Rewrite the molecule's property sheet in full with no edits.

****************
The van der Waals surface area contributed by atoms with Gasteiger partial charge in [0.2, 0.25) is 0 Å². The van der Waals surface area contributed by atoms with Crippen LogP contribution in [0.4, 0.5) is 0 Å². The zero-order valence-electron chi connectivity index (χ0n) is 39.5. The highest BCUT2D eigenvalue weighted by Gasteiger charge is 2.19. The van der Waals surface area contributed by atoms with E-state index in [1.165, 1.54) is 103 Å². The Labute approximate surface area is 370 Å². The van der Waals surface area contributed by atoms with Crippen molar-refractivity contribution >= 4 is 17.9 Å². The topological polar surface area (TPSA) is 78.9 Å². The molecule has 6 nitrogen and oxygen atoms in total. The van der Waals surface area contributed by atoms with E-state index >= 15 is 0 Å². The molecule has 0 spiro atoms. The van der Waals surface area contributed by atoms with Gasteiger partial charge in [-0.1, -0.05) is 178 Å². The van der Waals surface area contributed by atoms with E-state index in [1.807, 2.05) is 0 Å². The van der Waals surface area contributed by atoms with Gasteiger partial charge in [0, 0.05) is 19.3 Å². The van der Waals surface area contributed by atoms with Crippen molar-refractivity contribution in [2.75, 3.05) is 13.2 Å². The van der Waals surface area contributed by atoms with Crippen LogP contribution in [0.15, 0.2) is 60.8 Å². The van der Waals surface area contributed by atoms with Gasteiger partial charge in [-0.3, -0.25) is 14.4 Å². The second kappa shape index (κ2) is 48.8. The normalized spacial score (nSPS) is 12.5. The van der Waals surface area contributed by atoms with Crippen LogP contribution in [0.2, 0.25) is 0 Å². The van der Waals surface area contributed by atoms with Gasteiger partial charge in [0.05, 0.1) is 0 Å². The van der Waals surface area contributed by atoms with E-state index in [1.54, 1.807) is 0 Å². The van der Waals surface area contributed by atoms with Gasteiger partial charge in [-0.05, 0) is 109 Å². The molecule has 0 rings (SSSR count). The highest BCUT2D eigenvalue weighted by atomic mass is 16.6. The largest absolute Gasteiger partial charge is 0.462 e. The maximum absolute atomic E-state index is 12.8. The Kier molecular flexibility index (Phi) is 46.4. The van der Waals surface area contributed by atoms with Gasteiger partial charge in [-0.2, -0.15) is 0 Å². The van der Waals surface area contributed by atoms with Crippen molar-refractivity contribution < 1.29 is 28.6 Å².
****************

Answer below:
The van der Waals surface area contributed by atoms with Gasteiger partial charge in [0.2, 0.25) is 0 Å². The van der Waals surface area contributed by atoms with Crippen LogP contribution in [0.4, 0.5) is 0 Å². The zero-order valence-electron chi connectivity index (χ0n) is 39.5. The highest BCUT2D eigenvalue weighted by Gasteiger charge is 2.19. The van der Waals surface area contributed by atoms with E-state index in [1.165, 1.54) is 103 Å². The Labute approximate surface area is 370 Å². The van der Waals surface area contributed by atoms with Crippen molar-refractivity contribution >= 4 is 17.9 Å². The topological polar surface area (TPSA) is 78.9 Å². The molecule has 6 nitrogen and oxygen atoms in total. The van der Waals surface area contributed by atoms with E-state index >= 15 is 0 Å². The molecule has 0 spiro atoms. The van der Waals surface area contributed by atoms with Gasteiger partial charge in [-0.1, -0.05) is 178 Å². The van der Waals surface area contributed by atoms with E-state index in [1.807, 2.05) is 0 Å². The van der Waals surface area contributed by atoms with Gasteiger partial charge in [0, 0.05) is 19.3 Å². The van der Waals surface area contributed by atoms with Crippen molar-refractivity contribution in [2.75, 3.05) is 13.2 Å². The van der Waals surface area contributed by atoms with Crippen LogP contribution in [0.15, 0.2) is 60.8 Å². The van der Waals surface area contributed by atoms with Gasteiger partial charge in [-0.3, -0.25) is 14.4 Å². The second kappa shape index (κ2) is 48.8. The normalized spacial score (nSPS) is 12.5. The van der Waals surface area contributed by atoms with Crippen LogP contribution in [0.2, 0.25) is 0 Å². The van der Waals surface area contributed by atoms with Gasteiger partial charge in [0.05, 0.1) is 0 Å². The van der Waals surface area contributed by atoms with E-state index in [1.54, 1.807) is 0 Å². The van der Waals surface area contributed by atoms with Gasteiger partial charge in [-0.05, 0) is 109 Å². The molecule has 0 rings (SSSR count). The highest BCUT2D eigenvalue weighted by atomic mass is 16.6. The largest absolute Gasteiger partial charge is 0.462 e. The maximum absolute atomic E-state index is 12.8. The Kier molecular flexibility index (Phi) is 46.4. The van der Waals surface area contributed by atoms with Gasteiger partial charge in [-0.2, -0.15) is 0 Å². The van der Waals surface area contributed by atoms with Crippen molar-refractivity contribution < 1.29 is 28.6 Å².